William IV

William IV

b. 21 Aug 1765, London
d. 20 Jun 1837, Windsor Castle, Windsor, Berkshire

Title: By the Grace of God, of the United Kingdom of Great Britain and Ireland King, Defender of the Faith (Dei Gratia, Britanniarum Rex, Fidei Defensor)
Term: 26 Jun 1830 - 20 Jun 1837
26 Jun 1830, succeeded his brother, George IV
8 Sep 1831, crowned, Westminster Abbey
20 Jun 1837, died
Names/titles: Private name: William Henry; Duke of Clarence and St. Andrews, Earl of Munster [from 20 May 1789]; König von Hannover (King of Hanover), Herzog zu Braunschweig und Lüneburg (Duke of Brunswick and Lüneburg) [26 Jun 1830 - 20 Jun 1837]
Biography:
William Henry was the third son of King George III. As a younger son, whose chances to assume the throne were only theoretical, he entered the British Navy in 1779 at the age of 13. William fought in the American War for Independence (1775-1783) and served in the West Indies. He remained in service until 1787. On his returning to England he angered his father by his numerous love affairs and 10 illegitimate children. On the death (6 Nov 1817) of Princess Charlotte Augusta, only legitimate child of William's elder brother, George IV, the second brother, Frederick Augustus, Duke of York and Albany, became heir presumptive. When the Duke of York also died of dropsy (5 Jan 1827), William remained the only male heir. He served as First Lord of the Admiralty (Apr 1827 - Sep 1828) in the three Tory cabinets. In 1830 William acceded to the throne as William IV and almost immediately faced the defeat of Tories at the General Election (July 1830). In reply to the king's speech, Earl Grey, as a Whig leader, called for parliamentary reform. After the defeat of the Wellington's government in the Commons, the king was forced to ask Grey to form a ministry. Another General Election (April 1831) resulted in a landslide victory for those in favor of reform. William conceded to the Grey's request to create more peers to get the Reform Bill through, but it proved unnecessary as the bill was passed and received the Royal Assent on 7 Jun 1832. The reform of Parliament was followed by the abolition of slavery throughout the British Empire (1833), the reform of the poor laws (1834), and the Municipal Reform Act (1835). The attempt of William IV, whose sympathies lay with the Tories, to remove Lord Melbourne from office (December 1834) failed as the Whigs retained majority after the General Election (January 1835). Biography source: [1]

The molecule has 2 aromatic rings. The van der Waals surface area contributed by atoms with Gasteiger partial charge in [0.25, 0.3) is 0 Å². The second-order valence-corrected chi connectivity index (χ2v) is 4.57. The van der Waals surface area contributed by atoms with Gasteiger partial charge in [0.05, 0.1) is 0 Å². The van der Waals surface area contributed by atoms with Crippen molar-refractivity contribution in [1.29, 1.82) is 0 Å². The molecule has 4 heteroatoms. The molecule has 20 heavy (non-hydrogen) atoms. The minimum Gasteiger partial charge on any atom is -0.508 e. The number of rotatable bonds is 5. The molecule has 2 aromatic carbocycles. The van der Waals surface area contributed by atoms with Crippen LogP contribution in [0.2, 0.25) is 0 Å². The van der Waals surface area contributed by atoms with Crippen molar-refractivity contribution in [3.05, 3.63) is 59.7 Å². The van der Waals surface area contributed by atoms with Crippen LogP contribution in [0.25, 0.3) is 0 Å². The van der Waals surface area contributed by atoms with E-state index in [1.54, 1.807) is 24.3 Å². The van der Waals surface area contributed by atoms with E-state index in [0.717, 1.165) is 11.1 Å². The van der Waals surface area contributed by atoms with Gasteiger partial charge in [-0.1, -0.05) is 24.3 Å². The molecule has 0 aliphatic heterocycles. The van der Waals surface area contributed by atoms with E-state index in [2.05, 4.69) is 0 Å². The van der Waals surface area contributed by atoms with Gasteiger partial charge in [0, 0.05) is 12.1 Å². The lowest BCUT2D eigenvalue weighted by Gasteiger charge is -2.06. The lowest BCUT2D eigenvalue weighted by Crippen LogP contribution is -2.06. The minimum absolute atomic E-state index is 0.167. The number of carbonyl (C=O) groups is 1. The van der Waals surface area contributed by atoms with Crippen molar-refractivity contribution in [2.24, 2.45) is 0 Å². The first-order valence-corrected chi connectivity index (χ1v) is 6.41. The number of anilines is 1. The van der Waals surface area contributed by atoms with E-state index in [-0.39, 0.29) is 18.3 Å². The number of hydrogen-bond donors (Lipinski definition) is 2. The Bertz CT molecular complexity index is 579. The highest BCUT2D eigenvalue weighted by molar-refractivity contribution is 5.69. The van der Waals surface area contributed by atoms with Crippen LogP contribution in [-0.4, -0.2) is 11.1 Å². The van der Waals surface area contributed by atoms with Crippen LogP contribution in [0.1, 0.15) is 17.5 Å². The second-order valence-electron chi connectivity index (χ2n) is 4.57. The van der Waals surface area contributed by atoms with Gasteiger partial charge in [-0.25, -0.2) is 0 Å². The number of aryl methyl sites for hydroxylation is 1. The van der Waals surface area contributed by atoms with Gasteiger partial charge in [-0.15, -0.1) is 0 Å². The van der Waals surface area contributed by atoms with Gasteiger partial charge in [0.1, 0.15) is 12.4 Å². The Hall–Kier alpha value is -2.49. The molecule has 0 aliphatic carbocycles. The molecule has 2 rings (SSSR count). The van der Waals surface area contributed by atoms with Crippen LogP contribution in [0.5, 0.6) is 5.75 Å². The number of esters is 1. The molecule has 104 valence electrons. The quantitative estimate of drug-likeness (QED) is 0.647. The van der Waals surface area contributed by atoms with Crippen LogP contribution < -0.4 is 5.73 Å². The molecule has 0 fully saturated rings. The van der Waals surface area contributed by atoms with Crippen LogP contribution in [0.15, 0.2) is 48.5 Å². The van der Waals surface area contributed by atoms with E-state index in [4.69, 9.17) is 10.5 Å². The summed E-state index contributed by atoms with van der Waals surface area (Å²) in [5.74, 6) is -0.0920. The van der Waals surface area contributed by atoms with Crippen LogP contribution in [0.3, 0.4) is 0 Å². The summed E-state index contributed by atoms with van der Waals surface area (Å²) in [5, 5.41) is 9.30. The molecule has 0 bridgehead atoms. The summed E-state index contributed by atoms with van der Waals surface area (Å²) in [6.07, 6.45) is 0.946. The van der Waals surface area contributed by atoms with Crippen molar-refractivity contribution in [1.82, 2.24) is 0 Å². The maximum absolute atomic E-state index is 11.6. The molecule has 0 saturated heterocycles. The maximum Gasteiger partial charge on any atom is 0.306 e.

[1] "Handbook of British Chronology", ed. by E. B. Fryde ... [et al.], 3rd ed. (London: Offices of the Royal Historical Society: University College, 1986).
Image: portrait of William IV by Sir David Wilkie, 1837.
Last updated on: 19 Aug 2014 03:18:15